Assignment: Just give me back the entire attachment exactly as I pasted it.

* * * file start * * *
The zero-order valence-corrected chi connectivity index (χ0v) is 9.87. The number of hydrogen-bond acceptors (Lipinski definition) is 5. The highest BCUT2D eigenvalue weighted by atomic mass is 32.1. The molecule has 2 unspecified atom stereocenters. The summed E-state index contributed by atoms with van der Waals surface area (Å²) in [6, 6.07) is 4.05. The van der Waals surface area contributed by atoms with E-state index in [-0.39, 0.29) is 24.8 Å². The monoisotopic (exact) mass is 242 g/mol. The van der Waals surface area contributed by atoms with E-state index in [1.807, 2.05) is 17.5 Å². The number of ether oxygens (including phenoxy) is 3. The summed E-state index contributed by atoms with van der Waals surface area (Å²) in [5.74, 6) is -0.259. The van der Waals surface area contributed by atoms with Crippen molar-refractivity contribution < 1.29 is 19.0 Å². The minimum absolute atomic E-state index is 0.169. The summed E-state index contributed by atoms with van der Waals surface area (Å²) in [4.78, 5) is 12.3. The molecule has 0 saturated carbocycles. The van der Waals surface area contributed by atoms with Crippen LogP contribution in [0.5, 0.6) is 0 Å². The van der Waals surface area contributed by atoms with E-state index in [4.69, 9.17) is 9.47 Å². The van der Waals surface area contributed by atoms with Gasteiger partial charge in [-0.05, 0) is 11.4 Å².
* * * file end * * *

The zero-order valence-corrected chi connectivity index (χ0v) is 9.87. The number of hydrogen-bond acceptors (Lipinski definition) is 5. The highest BCUT2D eigenvalue weighted by atomic mass is 32.1. The molecule has 2 unspecified atom stereocenters. The summed E-state index contributed by atoms with van der Waals surface area (Å²) in [6, 6.07) is 4.05. The van der Waals surface area contributed by atoms with E-state index in [-0.39, 0.29) is 24.8 Å². The monoisotopic (exact) mass is 242 g/mol. The van der Waals surface area contributed by atoms with E-state index in [1.807, 2.05) is 17.5 Å². The number of ether oxygens (including phenoxy) is 3. The summed E-state index contributed by atoms with van der Waals surface area (Å²) in [5.74, 6) is -0.259. The van der Waals surface area contributed by atoms with Crippen molar-refractivity contribution < 1.29 is 19.0 Å². The minimum absolute atomic E-state index is 0.169. The summed E-state index contributed by atoms with van der Waals surface area (Å²) in [4.78, 5) is 12.3. The molecule has 0 saturated carbocycles. The van der Waals surface area contributed by atoms with Crippen LogP contribution in [0.5, 0.6) is 0 Å². The van der Waals surface area contributed by atoms with E-state index in [4.69, 9.17) is 9.47 Å². The van der Waals surface area contributed by atoms with Gasteiger partial charge in [-0.05, 0) is 11.4 Å².